When the Fair was all over the students completed a "Reflection" worksheet.  The last question on the reflection asked students to describe the Fair in one word:  Awesome! Amazing! Fun! Educational! were just some of the descriptions.

The 4th Grade Science Fair is here to stay!

Students: What advice would you give others about completing a science fair?

Others:  What parts of the Science Fair would you like to learn more about?

Sunday, October 5, 2014

Using Models to Solve Math Problems

More and more we are asking students to solve complex math problems.  Along the way we do a lot to help them be successful.  We incorporate the use of many tools during the math classroom.

One of the tools we are using this year in the classroom is called, Thinking Blocks".  This website (there is even a 'free' app for the thinking blocks) poses problems around different types of models.  As a warm up before the regular math lesson we practiced solving addition and subtraction word problems using the "part whole model with two parts" and the "part whole model with 3 parts".

As a group we watch a quick 3 minute tutorial, practice several problems and then break off with a partner.  Using the chrome books, students access the website and begin discussing each new problem by first checking for understanding and then manipulating the blocks.  Working with a partner also gets the students used to 'talking' about math problems.  It's great listening in on conversations - students help one another understand why something is working or something isn't! 

These blocks help students identify the known and unknown quantities. Using these models students will gain confidence in solving problems while developing strong reasoning skills. They are also a great tool for students to use to 'discuss' math and explain their thinking.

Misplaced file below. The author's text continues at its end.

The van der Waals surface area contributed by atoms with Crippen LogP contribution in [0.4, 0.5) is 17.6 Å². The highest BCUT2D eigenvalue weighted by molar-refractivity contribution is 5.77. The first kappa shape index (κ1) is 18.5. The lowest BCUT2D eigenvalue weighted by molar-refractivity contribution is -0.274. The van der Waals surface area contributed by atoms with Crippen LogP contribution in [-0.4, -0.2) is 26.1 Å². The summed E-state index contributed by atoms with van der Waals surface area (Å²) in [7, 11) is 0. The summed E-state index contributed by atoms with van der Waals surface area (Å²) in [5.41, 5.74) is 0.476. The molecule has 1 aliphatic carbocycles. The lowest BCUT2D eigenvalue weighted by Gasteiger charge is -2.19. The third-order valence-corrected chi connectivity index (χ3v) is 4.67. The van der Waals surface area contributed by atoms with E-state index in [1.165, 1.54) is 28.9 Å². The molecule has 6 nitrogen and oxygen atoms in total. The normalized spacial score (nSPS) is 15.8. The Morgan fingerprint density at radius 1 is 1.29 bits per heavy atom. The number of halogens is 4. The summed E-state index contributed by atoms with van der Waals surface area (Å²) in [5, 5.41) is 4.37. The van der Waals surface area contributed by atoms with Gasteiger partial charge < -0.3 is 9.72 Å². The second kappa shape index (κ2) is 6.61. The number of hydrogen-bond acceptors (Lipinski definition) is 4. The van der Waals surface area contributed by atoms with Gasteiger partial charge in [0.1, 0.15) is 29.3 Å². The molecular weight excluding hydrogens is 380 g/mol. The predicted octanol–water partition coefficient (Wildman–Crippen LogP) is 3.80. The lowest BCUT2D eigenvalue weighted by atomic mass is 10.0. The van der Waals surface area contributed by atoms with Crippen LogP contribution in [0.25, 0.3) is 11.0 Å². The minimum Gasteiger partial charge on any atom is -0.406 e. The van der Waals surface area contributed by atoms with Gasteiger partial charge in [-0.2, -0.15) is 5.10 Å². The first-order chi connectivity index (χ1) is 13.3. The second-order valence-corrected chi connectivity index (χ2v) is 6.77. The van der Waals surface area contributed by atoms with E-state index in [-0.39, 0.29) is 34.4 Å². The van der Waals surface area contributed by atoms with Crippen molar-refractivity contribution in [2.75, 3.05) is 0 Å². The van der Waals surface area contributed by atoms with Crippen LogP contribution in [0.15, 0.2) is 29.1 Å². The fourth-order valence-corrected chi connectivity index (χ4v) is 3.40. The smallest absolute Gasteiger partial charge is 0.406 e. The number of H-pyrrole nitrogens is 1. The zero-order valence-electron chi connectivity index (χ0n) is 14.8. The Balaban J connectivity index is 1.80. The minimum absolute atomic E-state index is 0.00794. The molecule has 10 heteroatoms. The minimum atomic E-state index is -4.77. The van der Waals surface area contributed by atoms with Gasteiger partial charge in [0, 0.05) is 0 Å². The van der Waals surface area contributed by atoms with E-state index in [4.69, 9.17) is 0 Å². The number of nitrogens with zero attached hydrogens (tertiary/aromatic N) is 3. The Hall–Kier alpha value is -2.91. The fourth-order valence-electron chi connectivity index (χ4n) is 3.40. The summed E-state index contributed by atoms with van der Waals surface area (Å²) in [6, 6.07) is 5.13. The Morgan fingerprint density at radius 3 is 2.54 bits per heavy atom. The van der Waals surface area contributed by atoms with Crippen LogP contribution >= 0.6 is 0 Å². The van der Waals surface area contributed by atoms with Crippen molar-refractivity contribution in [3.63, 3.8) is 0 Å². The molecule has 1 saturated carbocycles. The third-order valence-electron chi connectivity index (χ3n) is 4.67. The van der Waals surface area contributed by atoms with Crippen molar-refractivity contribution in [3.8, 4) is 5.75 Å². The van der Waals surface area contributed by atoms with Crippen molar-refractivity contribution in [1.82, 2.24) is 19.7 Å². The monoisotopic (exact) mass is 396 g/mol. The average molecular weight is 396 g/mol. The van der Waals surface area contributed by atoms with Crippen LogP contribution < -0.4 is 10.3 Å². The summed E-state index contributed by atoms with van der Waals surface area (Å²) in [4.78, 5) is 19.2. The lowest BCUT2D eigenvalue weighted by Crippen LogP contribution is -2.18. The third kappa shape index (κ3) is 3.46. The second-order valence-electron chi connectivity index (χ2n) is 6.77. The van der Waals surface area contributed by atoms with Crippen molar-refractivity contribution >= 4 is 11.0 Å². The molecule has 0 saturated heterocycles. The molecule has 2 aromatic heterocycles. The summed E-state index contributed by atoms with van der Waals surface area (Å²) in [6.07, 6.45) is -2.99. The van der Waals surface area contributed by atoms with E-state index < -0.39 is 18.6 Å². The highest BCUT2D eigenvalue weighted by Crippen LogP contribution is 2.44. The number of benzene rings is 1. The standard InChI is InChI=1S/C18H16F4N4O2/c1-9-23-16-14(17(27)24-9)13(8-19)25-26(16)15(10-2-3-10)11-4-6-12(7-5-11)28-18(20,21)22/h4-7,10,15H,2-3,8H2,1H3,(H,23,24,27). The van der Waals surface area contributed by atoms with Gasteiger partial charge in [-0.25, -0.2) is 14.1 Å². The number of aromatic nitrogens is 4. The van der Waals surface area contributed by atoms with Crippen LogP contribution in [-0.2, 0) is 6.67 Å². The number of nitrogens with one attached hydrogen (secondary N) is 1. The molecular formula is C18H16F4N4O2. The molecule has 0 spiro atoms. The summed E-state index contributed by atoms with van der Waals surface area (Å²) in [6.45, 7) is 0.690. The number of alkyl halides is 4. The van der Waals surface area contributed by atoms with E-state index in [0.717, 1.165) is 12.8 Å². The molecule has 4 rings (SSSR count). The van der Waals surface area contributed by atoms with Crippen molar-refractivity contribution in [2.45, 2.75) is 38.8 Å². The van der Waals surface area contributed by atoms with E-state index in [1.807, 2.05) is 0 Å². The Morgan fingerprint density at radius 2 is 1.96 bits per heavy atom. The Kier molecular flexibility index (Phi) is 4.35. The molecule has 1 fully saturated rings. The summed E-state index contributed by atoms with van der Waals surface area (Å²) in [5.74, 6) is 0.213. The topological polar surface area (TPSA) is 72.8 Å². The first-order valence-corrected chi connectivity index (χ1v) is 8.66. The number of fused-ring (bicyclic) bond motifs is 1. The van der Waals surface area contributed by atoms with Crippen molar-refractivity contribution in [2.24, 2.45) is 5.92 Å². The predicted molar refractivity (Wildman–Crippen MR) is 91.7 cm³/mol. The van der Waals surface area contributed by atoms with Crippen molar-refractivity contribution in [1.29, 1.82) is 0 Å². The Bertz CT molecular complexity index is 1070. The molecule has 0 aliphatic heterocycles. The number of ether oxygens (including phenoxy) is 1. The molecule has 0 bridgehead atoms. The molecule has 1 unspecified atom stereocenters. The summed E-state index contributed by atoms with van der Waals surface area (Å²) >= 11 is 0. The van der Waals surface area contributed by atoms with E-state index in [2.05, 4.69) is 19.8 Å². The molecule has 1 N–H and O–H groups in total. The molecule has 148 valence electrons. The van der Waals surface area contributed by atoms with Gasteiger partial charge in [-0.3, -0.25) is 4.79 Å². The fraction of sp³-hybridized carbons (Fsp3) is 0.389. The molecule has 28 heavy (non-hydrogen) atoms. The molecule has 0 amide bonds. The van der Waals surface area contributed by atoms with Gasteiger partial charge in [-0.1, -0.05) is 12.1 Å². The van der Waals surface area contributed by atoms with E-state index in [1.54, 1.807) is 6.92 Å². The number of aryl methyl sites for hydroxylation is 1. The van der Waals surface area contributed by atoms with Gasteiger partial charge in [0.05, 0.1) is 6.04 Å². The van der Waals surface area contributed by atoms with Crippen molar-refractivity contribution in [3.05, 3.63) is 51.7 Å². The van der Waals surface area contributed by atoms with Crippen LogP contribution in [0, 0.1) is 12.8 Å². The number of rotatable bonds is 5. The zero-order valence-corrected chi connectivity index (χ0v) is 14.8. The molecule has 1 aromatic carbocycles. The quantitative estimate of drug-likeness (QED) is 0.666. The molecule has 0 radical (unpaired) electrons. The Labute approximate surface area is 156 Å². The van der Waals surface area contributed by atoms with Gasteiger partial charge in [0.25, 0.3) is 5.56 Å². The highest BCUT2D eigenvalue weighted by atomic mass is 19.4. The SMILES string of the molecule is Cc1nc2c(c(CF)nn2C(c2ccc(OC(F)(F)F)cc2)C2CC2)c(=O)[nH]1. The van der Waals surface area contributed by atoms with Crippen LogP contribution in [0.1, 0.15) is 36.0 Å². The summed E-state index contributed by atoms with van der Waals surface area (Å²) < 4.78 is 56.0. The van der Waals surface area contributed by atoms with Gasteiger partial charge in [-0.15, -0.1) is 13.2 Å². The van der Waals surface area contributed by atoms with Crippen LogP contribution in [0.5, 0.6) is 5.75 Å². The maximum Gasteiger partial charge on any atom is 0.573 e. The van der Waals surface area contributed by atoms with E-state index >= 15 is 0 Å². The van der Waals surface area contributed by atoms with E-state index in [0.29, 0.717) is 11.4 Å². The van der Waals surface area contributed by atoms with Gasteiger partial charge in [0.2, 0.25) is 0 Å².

Eventually, students will be making these types of models on their own.  But for now, it's a great tool help attain understanding.

What are some ways you talk about math at home?

Saturday, September 27, 2014

National Geographic Giant Traveling Map

Finding Alberta, Canada after a Skype to a Class in Camrose!
Talk about seeing the world up close! This past week we had the opportunity to get our hands AND their feet on the Giant National Geographic Map.  Quickly taking off their shoes, my students rushed over to explore the mammoth "Map of North America".  Squeals of delight could be heard as the students found various states and features.  On the day of our first visit we just so happened to have skyped @weswils5 's class in Alberta, Canada.  It was so fun to watch the students crowd around the province on the map! A stronger, 'bigger' connection was certainly made.

I had no idea such a thing exsisted! The map which measures 26' by 35' was brought to my attention by a parent last year. It was rented for two weeks through the generous donation from our Parent Advisory Council. All the classes in the school were able to visit the map at least twice during the two week rental period.

Simon Says: Put your Right foot on a state with...